Sunday, August 3, 2008

Did Ivins have the knowledge and access to produce weaponized, dry anthrax?

The media have reported that some biodefense scientists said Ivins couldn’t produce the powdered anthrax found in the letters, but at least one scientist said he could.

One problem is that the public does not know how the letters’ anthrax was produced, nor whether it contained an additive that promoted dispersion.

Anthrax is produced in liquid culture, and the methods for growing it are readily available in the open literature. However, in this form it does not make a good biological weapon. To cause serious infection it must be inhaled. For optimal effect, the spores need to stay airborne as long as possible, not bind to larger particles in the environment, and be of the right size. The method for producing anthrax that has been optimized for these properties is a closely held secret, as it should be.

It has been illegal to possess biological weapons since 1975; some people believe the possession of any dried anthrax is illegal. (The Biological Weapons Anti-Terrorism Statute of 1989, Title 18, USC 175 was amended on 10/24/01 to include possession without legitimate purpose as a violation.)

Although powdered anthrax was produced at Fort Detrick when the US had a biowarfare program, before 1970, no one still there was part of that program. Whether the letters’ anthrax was produced using Detrick’s old method or something else has not been made public.

In fact, even the scientific literature is contradictory regarding the use of an additive in the anthrax placed in letters. In August 2007, an FBI forensic scientist claimed there was no additive, while a colleague in September 2006 who worked with the material said there was. Media reports from 2001 indicated the spores contained an electrostatic charge, and it was thought this charge was a function of special processing. Now the FBI has indicated this is not so.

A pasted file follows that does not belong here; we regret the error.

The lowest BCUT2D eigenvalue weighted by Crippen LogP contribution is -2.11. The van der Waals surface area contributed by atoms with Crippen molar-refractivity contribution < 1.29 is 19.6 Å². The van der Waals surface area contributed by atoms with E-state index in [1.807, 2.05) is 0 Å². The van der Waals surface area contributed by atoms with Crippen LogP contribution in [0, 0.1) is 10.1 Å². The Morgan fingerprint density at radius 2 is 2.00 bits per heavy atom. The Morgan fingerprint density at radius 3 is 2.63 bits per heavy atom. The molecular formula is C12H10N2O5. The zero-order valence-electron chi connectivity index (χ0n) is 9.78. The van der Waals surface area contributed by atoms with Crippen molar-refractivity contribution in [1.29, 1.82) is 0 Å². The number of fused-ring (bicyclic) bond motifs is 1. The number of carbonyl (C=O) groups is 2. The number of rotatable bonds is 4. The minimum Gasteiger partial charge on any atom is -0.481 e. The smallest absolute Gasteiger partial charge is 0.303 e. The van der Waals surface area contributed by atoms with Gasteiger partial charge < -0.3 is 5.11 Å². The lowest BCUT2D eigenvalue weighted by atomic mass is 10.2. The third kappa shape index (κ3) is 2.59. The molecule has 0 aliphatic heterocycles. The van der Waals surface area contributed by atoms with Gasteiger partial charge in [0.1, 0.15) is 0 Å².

It is unlikely that Ivins knew how to prepare weaponized anthrax, but not inconceivable.

However, the amount he would have had to process was larger than needed for his animal experiments. Each letter is thought to have contained 2-3 trillion spores. I can’t recall his animals receiving more than about a million spores each. So roughly one million times as much anthrax was needed for the letters as for an animal experiment. Increasing the scale of fermentation should have been noticed. Drying anthrax would have been noticed, as there was no need to prepare any other anthrax specimens this way. Sudden use of a dryer for large samples would be suspicious. Post-drying processing for the letter anthrax likely took place; were the materials needed available to Ivins?

How the anthrax was produced and processed is crucial to solving the case, but the information is classified. The FBI’s failure to provide briefings to Congress and reliable information to the public means it may be impossible for those outside the investigation to independently evaluate the evidence in the case.

1 comment:

Anonymous said...

Question, Dr. Nass-- How do we know the supply of the old powdered anthrax was destroyed? And how do we really know for certain that they stopped producing any more of it? If they were, the fact would surely be denied vehemently, so denials don't prove very much, seems to me.

Seems to me awfully likely that once the Clinton admin got intelligence (right or wrong) that Saddam was busy producing it, they'd almost be under an obligation to start up again in order to work on ways to defeat it, wouldn't they? I would think there's a darn good chance there's some super-secret executive order in the files somewhere authorizing a revival of a lot of those chem/bio warfare programs, if only for work in developing countermeasures and antidotes.

Also, I read somewhere, NYT, WashPost, AP, can't remember, that Dr. Ivins had been doing a lot of after-hours work at the lab during the period in question. Don't know where that info came from or if it's true or unusual, obviously.

But if that's the case, couldn't he have run the equipment without it being readily apparent he was doing so? Or does the process take longer than overnight and would be noticed by colleagues the next day?